The House Was Old

Despair photo96022541

The house was old on top the hill

The trees all dead and withered,

As if some plague had entered there,

And death and demons gathered,

Yet something lured me through its door,

A longing, deep in me, for shadows,

As if my mind had come unhinged,

Shot through with poisoned arrows,

For around me spun a wicked world,

Where looming doom now hovered,

So on I moved through rooms decayed,

And saw in each a grotesque vision, 

Of such cruel, and vile and fiendish things,

Of madmen sprouting donkey ears, 

All braying in derision,

That my mind became untethered,

Until in one I saw a pale blue light,

That hung, in mid-air, somehow, humming,

And from it heard a distant song, now forgot,

That urged me on with constant thrumming,

To turn about and trace the path,

That wound back down that hill,

To find the land where beauty reigned,

And love, unknown except in legend, 

That, perhaps, could make us happy, 

But with each slow descending step,

There appeared new horrors – never-ending –

Until I reached a vast and empty plain,

A river through it wending,

And close nearby a single tree,

So old and gnarled and twisted,

Deformed it seemed, demented,

On which there hung, on rotting bough,

A silvered mirror, framed in gold,

In which the future was reflected,

Or so claimed an ancient crone, 

Who ancient stars collected,

In her temple of the damned,

But on looking in that glass so old,

I startled, shrieked, I moaned and shuddered,

For there, with gaping eyes I saw, too hideous to describe,

Too terrible to see,

That apelike thing they call mankind, leering back at me. 


The Closet


There it hangs all limp and old,

In the closet dust and mould,

Was this the one I wore that night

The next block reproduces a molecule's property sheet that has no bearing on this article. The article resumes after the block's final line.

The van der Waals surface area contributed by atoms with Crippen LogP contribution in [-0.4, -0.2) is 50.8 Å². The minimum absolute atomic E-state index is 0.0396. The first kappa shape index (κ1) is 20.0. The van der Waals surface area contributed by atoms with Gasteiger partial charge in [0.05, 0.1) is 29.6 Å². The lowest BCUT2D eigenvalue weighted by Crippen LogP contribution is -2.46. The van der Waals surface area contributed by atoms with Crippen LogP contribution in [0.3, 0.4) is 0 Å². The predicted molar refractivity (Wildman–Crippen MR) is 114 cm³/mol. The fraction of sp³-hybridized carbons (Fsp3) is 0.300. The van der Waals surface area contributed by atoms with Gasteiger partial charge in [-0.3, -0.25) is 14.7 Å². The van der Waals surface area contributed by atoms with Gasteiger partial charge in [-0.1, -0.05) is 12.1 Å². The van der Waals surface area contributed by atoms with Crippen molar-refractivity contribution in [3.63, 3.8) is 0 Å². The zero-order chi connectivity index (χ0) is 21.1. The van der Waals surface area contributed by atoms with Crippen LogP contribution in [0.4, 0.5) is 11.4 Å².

She kissed me soft and held me tight?

Or did I wear the blue suit then,

My mind confuses who and when,

And there, the tie another gave me,

Who loved me sure, or was it maybe.

Funny that, the thoughts that pass, 

Like floating seeds among the grass,

Which ride the wind and journey through,

Blessed by sun and morning dew,

And there the coat I wore at twenty,

When life was young and hopes were plenty,

That night I longed for her and waited,

Now ragged, threadbare, musty, faded,

Aye, bad things happened, good ones too,

But best not think too much or stew,

Let’s close the door on older times,

I hear the wind arouse the chimes,

Let’s sing and dance to newer rhymes.  

A New Year’s Litany


This is for those who struggle through life

Alone, without help, so reach for the knife,

Who can’t take the troubles, the pain and the strife,

This is for those born poor without hope

Fed images on screens of Prince Harry and soap,

Stopped before starting, so reach out for dope,

For the underpaid workers told to suffer with less,

By the men who enslaved them and created the mess,

And their fatuous wives, in their glittering dress,

For those driven mad by the twelve hour day,

Locked in a warehouse so dark they all pray

To win the state lotto, they can’t live on their pay,

For those in the office, bored out of their mind,

For the ignorant led by the morally blind,

And the many who know not how to be kind,

For those forced to vote for capitals’ democracies

Those vice-ridden totalitarian hypocrisies,

Whose voice is ignored, unless on their knees,

For the victim of charlatans, tricksters and whores,

Who get what they ask for when they open the doors,

And in march the black shirts with their new nazi laws,

For the ones who resist, and are beaten or shot,

Or made to look fools, or just left to rot,

Thinking they’re heard, but simply they’re not,

For those who still believe that all will be well,

When we’ve already made this planet a hell,

That sound you hear is the toll of the bell.

A Greeting From Existence


Stars glittered in the clear night sky while on my back I lay,

Gazing into infinity, enfolded in eternity, wondering of my way,

And wondered why I wondered, and why I could not say

Or speak those silent thoughts for which no words are fit,

And were they thoughts at all when they never could be writ,

Nor understood by anyone, like scrolls in an ancient pit,

Those mysteries of unknown minds, lost in buried time,

We’re anonymous in multitude, our voices locked in mime,